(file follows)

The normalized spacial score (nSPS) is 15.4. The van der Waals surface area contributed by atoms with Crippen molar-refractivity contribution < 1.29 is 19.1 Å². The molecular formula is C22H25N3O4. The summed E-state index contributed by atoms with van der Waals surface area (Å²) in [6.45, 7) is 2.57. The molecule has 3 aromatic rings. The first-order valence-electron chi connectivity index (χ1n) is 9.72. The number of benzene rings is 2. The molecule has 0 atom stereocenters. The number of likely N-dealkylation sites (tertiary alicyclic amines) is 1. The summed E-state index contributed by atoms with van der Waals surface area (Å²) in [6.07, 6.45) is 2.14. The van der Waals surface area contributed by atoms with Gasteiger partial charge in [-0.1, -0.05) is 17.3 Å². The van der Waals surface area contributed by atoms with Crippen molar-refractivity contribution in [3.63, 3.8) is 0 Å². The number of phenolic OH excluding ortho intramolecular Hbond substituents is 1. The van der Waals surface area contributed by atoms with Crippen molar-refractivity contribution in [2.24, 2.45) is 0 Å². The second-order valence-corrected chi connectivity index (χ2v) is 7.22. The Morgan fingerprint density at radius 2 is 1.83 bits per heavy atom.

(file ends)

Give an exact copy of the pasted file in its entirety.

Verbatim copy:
The normalized spacial score (nSPS) is 15.4. The van der Waals surface area contributed by atoms with Crippen molar-refractivity contribution < 1.29 is 19.1 Å². The molecular formula is C22H25N3O4. The summed E-state index contributed by atoms with van der Waals surface area (Å²) in [6.45, 7) is 2.57. The molecule has 3 aromatic rings. The first-order valence-electron chi connectivity index (χ1n) is 9.72. The number of benzene rings is 2. The molecule has 0 atom stereocenters. The number of likely N-dealkylation sites (tertiary alicyclic amines) is 1. The summed E-state index contributed by atoms with van der Waals surface area (Å²) in [6.07, 6.45) is 2.14. The van der Waals surface area contributed by atoms with Gasteiger partial charge in [-0.1, -0.05) is 17.3 Å². The van der Waals surface area contributed by atoms with Crippen molar-refractivity contribution in [3.63, 3.8) is 0 Å². The number of phenolic OH excluding ortho intramolecular Hbond substituents is 1. The van der Waals surface area contributed by atoms with Crippen molar-refractivity contribution in [2.24, 2.45) is 0 Å². The second-order valence-corrected chi connectivity index (χ2v) is 7.22. The Morgan fingerprint density at radius 2 is 1.83 bits per heavy atom.